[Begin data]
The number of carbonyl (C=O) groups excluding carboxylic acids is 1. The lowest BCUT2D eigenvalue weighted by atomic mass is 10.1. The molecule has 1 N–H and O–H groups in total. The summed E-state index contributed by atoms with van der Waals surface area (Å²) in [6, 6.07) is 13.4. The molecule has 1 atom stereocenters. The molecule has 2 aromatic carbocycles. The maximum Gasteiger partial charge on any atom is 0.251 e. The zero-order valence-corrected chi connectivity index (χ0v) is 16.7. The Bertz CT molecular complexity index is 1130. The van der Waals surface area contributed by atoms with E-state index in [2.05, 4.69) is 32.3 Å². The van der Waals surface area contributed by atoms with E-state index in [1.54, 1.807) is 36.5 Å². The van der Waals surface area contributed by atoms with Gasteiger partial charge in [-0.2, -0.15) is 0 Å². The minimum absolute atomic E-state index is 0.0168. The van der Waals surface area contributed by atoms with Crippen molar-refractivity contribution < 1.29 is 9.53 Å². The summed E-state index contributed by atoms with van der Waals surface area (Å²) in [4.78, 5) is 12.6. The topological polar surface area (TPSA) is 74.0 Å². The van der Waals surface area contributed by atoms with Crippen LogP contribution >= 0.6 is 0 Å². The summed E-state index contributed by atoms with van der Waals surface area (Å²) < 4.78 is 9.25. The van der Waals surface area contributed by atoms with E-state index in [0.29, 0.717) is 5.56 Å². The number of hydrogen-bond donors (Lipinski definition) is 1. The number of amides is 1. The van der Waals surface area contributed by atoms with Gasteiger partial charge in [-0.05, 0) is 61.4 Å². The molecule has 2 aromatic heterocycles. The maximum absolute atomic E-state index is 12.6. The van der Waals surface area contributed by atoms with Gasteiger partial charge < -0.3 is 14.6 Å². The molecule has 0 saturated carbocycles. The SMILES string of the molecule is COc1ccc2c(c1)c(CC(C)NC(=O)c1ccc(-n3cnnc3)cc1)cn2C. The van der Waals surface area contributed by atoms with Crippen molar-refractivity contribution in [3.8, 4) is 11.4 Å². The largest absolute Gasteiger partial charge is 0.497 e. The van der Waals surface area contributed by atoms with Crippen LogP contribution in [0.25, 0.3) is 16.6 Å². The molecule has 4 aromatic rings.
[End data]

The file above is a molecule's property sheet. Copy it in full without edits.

The number of carbonyl (C=O) groups excluding carboxylic acids is 1. The lowest BCUT2D eigenvalue weighted by atomic mass is 10.1. The molecule has 1 N–H and O–H groups in total. The summed E-state index contributed by atoms with van der Waals surface area (Å²) in [6, 6.07) is 13.4. The molecule has 1 atom stereocenters. The molecule has 2 aromatic carbocycles. The maximum Gasteiger partial charge on any atom is 0.251 e. The zero-order valence-corrected chi connectivity index (χ0v) is 16.7. The Bertz CT molecular complexity index is 1130. The van der Waals surface area contributed by atoms with E-state index in [2.05, 4.69) is 32.3 Å². The van der Waals surface area contributed by atoms with E-state index in [1.54, 1.807) is 36.5 Å². The van der Waals surface area contributed by atoms with Gasteiger partial charge in [-0.2, -0.15) is 0 Å². The minimum absolute atomic E-state index is 0.0168. The van der Waals surface area contributed by atoms with Crippen molar-refractivity contribution < 1.29 is 9.53 Å². The summed E-state index contributed by atoms with van der Waals surface area (Å²) in [4.78, 5) is 12.6. The topological polar surface area (TPSA) is 74.0 Å². The van der Waals surface area contributed by atoms with Crippen LogP contribution >= 0.6 is 0 Å². The summed E-state index contributed by atoms with van der Waals surface area (Å²) < 4.78 is 9.25. The van der Waals surface area contributed by atoms with E-state index in [0.29, 0.717) is 5.56 Å². The number of hydrogen-bond donors (Lipinski definition) is 1. The number of amides is 1. The van der Waals surface area contributed by atoms with Gasteiger partial charge in [-0.05, 0) is 61.4 Å². The molecule has 2 aromatic heterocycles. The maximum absolute atomic E-state index is 12.6. The van der Waals surface area contributed by atoms with Gasteiger partial charge < -0.3 is 14.6 Å². The molecule has 0 saturated carbocycles. The SMILES string of the molecule is COc1ccc2c(c1)c(CC(C)NC(=O)c1ccc(-n3cnnc3)cc1)cn2C. The van der Waals surface area contributed by atoms with Crippen molar-refractivity contribution in [3.8, 4) is 11.4 Å². The largest absolute Gasteiger partial charge is 0.497 e. The van der Waals surface area contributed by atoms with Crippen LogP contribution in [0.25, 0.3) is 16.6 Å². The molecule has 4 aromatic rings.